Automakers are in a race to install the latest digital gizmos in your next car. However, according to a new survey by product developers, IT professionals, and automotive engineers, your next car can be an easy target for hackers. Nearly 84% of those surveyed said that automakers are falling behind in responding to security threats.
The warnings may shed light on on a real incident that happened recently. In 2015, a Jeep Cherokee was attacked simply using a laptop, as attackers sat down comfortably miles away. The impact in such cases can be enormous. The attacker in this incident was able to control steering, brakes, and transmission as well.
This survey has come at a right time perhaps. More and more consumers are lining up to buy connected cars in the near future. It is estimated that 65% of new car sales in 2020 will go hand-in-hand with connected technology.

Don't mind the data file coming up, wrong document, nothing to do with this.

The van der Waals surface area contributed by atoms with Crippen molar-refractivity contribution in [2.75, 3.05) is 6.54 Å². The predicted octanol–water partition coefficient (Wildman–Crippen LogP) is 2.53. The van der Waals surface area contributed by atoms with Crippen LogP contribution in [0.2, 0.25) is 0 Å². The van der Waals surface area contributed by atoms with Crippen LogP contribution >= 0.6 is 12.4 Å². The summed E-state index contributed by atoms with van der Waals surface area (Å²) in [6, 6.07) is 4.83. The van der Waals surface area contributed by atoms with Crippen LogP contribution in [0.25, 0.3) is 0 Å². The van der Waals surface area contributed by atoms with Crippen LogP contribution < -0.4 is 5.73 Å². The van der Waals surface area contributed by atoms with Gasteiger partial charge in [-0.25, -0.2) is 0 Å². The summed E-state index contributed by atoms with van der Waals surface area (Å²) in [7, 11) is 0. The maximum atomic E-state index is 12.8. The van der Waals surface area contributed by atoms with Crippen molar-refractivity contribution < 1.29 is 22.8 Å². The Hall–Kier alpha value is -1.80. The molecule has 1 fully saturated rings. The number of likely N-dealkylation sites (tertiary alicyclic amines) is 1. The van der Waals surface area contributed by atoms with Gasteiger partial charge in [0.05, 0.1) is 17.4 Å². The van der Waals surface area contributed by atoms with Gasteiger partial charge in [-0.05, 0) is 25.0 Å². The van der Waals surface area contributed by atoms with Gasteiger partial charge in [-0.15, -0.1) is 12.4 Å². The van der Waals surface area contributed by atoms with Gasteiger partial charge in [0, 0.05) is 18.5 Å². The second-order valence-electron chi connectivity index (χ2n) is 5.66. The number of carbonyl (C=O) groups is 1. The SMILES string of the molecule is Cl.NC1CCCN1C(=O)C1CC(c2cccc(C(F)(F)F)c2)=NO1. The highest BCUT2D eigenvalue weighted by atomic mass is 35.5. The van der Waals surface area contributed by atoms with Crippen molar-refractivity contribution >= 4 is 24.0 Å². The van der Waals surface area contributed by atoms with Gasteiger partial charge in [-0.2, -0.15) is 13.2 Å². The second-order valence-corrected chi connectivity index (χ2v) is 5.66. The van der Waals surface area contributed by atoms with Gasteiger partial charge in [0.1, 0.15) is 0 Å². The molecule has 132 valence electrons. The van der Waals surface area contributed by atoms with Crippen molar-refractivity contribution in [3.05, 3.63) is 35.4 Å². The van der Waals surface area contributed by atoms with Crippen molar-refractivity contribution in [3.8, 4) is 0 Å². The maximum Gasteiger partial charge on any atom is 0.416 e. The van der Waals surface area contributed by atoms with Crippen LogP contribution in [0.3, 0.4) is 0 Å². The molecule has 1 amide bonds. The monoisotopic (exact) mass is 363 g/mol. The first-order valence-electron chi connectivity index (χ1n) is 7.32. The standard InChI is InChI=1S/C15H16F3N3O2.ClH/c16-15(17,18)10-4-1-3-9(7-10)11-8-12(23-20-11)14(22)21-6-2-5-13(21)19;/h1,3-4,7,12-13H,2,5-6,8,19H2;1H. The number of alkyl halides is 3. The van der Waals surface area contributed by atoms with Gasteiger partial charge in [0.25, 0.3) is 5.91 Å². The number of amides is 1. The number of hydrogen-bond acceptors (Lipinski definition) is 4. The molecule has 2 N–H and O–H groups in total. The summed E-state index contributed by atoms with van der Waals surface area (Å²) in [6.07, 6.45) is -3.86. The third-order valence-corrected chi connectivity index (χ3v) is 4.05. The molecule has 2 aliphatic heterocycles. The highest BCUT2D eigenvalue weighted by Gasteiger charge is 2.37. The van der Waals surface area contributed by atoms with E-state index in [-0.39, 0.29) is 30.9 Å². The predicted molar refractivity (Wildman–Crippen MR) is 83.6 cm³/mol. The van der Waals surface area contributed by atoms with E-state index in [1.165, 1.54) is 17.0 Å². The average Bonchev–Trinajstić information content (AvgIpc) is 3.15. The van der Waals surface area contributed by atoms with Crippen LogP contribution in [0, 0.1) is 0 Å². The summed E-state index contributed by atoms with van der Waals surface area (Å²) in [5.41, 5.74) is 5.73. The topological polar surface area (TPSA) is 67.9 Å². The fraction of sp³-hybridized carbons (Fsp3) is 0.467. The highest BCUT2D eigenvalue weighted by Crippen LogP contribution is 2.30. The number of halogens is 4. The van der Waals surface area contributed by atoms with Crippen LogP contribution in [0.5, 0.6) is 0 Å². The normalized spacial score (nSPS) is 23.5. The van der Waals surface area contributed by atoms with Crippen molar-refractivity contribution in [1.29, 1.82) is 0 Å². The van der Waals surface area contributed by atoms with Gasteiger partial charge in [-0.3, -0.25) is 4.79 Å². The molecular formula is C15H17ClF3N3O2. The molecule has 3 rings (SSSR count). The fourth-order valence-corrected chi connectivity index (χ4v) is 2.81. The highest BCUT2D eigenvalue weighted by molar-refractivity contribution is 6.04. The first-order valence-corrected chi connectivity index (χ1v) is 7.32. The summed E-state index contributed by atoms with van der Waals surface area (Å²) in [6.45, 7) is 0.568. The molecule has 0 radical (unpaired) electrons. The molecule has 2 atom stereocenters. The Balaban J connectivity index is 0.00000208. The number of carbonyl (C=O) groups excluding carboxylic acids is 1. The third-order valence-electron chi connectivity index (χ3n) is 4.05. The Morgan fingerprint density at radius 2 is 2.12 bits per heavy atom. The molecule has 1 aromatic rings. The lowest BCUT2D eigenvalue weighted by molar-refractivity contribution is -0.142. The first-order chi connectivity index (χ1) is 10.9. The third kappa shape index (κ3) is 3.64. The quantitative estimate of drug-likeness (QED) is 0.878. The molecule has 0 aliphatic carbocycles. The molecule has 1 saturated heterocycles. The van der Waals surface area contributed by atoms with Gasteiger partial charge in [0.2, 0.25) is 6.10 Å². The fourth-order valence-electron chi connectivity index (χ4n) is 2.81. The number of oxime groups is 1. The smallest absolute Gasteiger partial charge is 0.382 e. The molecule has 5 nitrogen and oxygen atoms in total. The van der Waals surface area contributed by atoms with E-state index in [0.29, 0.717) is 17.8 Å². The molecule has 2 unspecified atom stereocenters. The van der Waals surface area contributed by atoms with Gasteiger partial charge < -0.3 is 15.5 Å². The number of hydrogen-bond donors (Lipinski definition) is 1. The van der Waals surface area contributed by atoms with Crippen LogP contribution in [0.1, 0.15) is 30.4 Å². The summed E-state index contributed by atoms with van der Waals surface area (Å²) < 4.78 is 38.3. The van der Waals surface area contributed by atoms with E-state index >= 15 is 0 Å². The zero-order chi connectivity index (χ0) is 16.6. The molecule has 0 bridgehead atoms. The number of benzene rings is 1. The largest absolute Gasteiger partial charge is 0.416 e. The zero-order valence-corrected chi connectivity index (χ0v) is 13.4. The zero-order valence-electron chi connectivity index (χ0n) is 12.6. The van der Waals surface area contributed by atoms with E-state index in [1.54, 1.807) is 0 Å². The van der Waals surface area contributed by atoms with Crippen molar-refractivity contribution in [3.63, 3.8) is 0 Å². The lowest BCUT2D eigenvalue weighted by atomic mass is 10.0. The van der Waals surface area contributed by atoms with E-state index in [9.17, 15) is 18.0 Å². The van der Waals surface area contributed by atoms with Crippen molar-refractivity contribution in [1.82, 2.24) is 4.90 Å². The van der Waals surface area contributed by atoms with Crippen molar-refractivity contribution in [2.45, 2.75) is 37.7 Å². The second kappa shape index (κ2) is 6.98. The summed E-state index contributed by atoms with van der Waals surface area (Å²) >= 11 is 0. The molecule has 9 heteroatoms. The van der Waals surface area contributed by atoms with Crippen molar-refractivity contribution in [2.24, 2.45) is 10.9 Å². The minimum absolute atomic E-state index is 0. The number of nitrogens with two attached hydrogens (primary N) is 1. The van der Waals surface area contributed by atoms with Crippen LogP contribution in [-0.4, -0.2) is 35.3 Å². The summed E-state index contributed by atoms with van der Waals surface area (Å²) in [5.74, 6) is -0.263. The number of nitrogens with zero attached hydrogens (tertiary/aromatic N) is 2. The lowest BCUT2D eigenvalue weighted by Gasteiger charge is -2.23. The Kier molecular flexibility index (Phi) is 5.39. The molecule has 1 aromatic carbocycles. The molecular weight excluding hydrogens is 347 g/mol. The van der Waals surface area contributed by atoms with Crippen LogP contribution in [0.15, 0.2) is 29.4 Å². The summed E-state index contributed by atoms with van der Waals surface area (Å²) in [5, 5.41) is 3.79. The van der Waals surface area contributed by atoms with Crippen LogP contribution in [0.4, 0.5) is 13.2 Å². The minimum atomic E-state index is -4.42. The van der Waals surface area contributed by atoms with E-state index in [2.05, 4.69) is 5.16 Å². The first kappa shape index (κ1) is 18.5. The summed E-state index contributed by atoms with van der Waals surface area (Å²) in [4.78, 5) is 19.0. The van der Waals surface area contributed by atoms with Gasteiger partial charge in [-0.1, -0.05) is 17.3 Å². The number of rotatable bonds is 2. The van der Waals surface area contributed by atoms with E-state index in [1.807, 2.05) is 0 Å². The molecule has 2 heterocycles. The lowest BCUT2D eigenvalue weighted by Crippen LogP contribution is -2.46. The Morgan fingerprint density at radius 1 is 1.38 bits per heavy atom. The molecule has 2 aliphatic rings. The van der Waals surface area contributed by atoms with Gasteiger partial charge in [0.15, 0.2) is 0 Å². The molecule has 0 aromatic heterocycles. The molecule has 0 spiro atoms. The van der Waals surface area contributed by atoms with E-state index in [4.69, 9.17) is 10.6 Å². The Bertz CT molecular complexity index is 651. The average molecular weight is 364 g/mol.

The automakers on their part are taking some precautions as well. For example, in the Cherokee Jeep case, Fiat, the automaker issued a warning for a software update aimed at fixing the software vulnerability.
Auto Industry is not ready to take on hackers
The FBI cautions drivers to upgrade their software constantly. However, it is questionable whether this could end all risks associated with connected technology. According to 63% of surveyed respondents, less than half of software and hardware is tested for vulnerabilities.
The automakers seem to be taking note of the growing threats at the least. Automakers are going public in efforts to assure customers of the safety of connected cars. Recently, Blackberry, a prominent cell manufacturer has jumped into automotive safety. The company has installed safety software QNX in over 120 million cars.